BY: MAIGHNA NANU
Anxiety and depression; common buzzwords we regularly see plastered across social media.
Thanks to events such as World Mental Health Day last week, our attention is increasingly drawn to the very real issue of mental health in our society.
As a demographic, students are facing these issues in increasing numbers. In a recent survey, one in four admitted to suffering from mental health issues, with depression and anxiety topping the list of the study by YouGov. But, do people actually understand what these words mean?
The image that society so often presents us with is of sad, lonely individuals; demonstrating the troubling stigma and misconceptions that still surround mental illnesses.
The fact is that students of all genders and backgrounds can be subject to mental health issues, but the sad truth of the matter is that there is a general reluctance to admit to it, more so than for any physical illness.
Even if students do speak out, there is a dire shortage of resources to help them and then the social stigma to contend with.
If you say to someone ‘I have anxiety’, their train of thought is so often predictable: they believe you merely overthink things, you’re paranoid they say. They can’t begin to comprehend the constant anticipatory state of mind you possess, how on edge and restless your mind is.
‘Just chill’, ‘Be more confident in yourself’,’You shouldn’t worry so much about these things’; responses I’ve heard over and over again when the topic arises, as if with this advice, my concerns – which have given me so many sleepless nights – will simply melt away.
(We continually perpetuate the façade that we are all OK Photo : CREDIT: PA)
To be alone with ones thoughts is, I’ve learnt, the most lethal combination. It is because of this I am writing this article. Writing is the only way in which I feel I can articulate my thoughts in a way that I want to be seen.
I have control; the opiate of the anxious.
“And how I’ll never know just why or understand
“She said I’ve lost control again.
“But she expressed herself in many different ways,
“Until she lost control again.”
The lyrics of Ian Curtis, lead singer of Joy Division, and a known sufferer of mental illness, depict the confused emotions surrounding anxiety and depression. But they are as relevant today as they were 38 years ago.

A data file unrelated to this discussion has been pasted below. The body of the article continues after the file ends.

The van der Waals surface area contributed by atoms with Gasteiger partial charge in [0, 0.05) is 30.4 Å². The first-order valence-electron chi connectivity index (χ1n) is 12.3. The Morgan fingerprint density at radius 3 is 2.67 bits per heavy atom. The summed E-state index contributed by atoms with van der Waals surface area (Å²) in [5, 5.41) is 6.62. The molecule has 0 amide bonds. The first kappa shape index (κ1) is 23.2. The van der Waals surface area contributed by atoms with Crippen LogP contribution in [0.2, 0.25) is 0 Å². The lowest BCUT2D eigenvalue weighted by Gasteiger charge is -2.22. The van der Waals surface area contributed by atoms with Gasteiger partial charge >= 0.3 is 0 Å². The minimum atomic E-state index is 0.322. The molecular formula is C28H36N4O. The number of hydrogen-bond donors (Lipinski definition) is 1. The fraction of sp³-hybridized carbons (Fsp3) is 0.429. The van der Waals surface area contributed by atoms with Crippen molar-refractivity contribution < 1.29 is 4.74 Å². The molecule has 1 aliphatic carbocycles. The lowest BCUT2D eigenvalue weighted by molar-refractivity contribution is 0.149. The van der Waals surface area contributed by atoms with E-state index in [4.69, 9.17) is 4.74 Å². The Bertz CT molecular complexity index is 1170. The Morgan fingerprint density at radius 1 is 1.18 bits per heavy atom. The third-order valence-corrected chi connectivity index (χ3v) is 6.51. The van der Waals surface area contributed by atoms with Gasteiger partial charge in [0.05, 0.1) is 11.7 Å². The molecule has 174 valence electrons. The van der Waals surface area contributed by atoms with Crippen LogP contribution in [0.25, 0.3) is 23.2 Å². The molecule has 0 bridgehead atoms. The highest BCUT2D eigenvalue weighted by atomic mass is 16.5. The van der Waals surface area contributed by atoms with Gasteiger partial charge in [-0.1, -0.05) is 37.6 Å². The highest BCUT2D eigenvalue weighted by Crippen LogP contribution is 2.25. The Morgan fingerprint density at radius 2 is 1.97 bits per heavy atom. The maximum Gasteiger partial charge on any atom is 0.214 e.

Ostensibly, if one has everything – family, security, friends, stability – there’s a feeling that there is ‘no reason’ to be depressed. There are so many people suffering, living in war and under siege that sufferers are often made to feel guilty or melodramatic about how they are feeling, as if depression or anxiety were a choice.
I hope one day there will be an open recognition of these illnesses, as much as there is for a broken arm or leg.
No single person is the sum of their outward appearance. Instead of continually trying to make ourselves appear ‘normal’ and ‘happy’ we should all stop trying to fool each other and be honest with ourselves.
Why are we so ashamed of anxiety? It is not our fault; it does not mean that we are weak. If anything, admitting it is the first step and an incredibly brave one at that.
Why not draw analogies with people with broken limbs?
‘Broken’ means something that isn’t working properly. It can be used to describe broken bones but not the mind. Why? Because as a society we do not want to admit that there is anything wrong with our brains.
We continually perpetuate the façade that we are all OK, under the impression that if we do not then we are destined to be labelled as ‘weak’, ‘crazy’, or ‘too sensitive’.
In universities there remains a dearth of understanding regarding the complexity of mental illness. Even positive attempts to draw attention to the issues play on stereotypes; with articles about mental illness often accompanied by girls crying with their faces hidden.
What needs to be understood and articulated is that, unlike many physical illnesses, mental illnesses cannot be simply treated with medication, and nor are they visible. However, they are present in many people’s lives and deserve to be treated as the real and serious conditions they are.
My biggest fear is that my anxiety will not go away. My biggest hope is that the stigma towards it does.
Maighna Nanu is a second year Spanish and politics student at the University of Bath